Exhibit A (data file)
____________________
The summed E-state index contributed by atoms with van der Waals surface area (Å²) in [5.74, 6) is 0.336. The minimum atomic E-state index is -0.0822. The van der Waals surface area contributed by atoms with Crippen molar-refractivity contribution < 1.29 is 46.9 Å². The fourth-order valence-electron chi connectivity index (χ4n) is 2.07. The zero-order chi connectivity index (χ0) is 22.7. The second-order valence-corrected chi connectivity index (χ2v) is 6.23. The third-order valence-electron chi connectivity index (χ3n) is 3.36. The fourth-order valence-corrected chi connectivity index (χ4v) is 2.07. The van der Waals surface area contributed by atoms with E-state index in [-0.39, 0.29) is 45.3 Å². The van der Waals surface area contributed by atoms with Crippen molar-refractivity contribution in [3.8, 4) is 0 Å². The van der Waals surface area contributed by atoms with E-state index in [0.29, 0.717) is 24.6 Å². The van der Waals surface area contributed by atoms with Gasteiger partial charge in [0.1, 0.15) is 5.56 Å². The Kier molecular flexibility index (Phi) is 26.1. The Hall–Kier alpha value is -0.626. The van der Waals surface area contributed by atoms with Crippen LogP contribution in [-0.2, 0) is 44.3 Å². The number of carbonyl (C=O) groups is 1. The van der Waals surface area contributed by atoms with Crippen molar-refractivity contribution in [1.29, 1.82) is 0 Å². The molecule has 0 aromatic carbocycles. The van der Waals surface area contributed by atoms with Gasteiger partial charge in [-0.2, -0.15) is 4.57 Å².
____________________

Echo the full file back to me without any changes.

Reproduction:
The summed E-state index contributed by atoms with van der Waals surface area (Å²) in [5.74, 6) is 0.336. The minimum atomic E-state index is -0.0822. The van der Waals surface area contributed by atoms with Crippen molar-refractivity contribution < 1.29 is 46.9 Å². The fourth-order valence-electron chi connectivity index (χ4n) is 2.07. The zero-order chi connectivity index (χ0) is 22.7. The second-order valence-corrected chi connectivity index (χ2v) is 6.23. The third-order valence-electron chi connectivity index (χ3n) is 3.36. The fourth-order valence-corrected chi connectivity index (χ4v) is 2.07. The van der Waals surface area contributed by atoms with E-state index in [-0.39, 0.29) is 45.3 Å². The van der Waals surface area contributed by atoms with Crippen molar-refractivity contribution in [3.8, 4) is 0 Å². The van der Waals surface area contributed by atoms with E-state index in [0.29, 0.717) is 24.6 Å². The van der Waals surface area contributed by atoms with Gasteiger partial charge in [0.1, 0.15) is 5.56 Å². The Kier molecular flexibility index (Phi) is 26.1. The Hall–Kier alpha value is -0.626. The van der Waals surface area contributed by atoms with Crippen LogP contribution in [-0.2, 0) is 44.3 Å². The number of carbonyl (C=O) groups is 1. The van der Waals surface area contributed by atoms with Crippen molar-refractivity contribution in [1.29, 1.82) is 0 Å². The molecule has 0 aromatic carbocycles. The van der Waals surface area contributed by atoms with Gasteiger partial charge in [-0.2, -0.15) is 4.57 Å².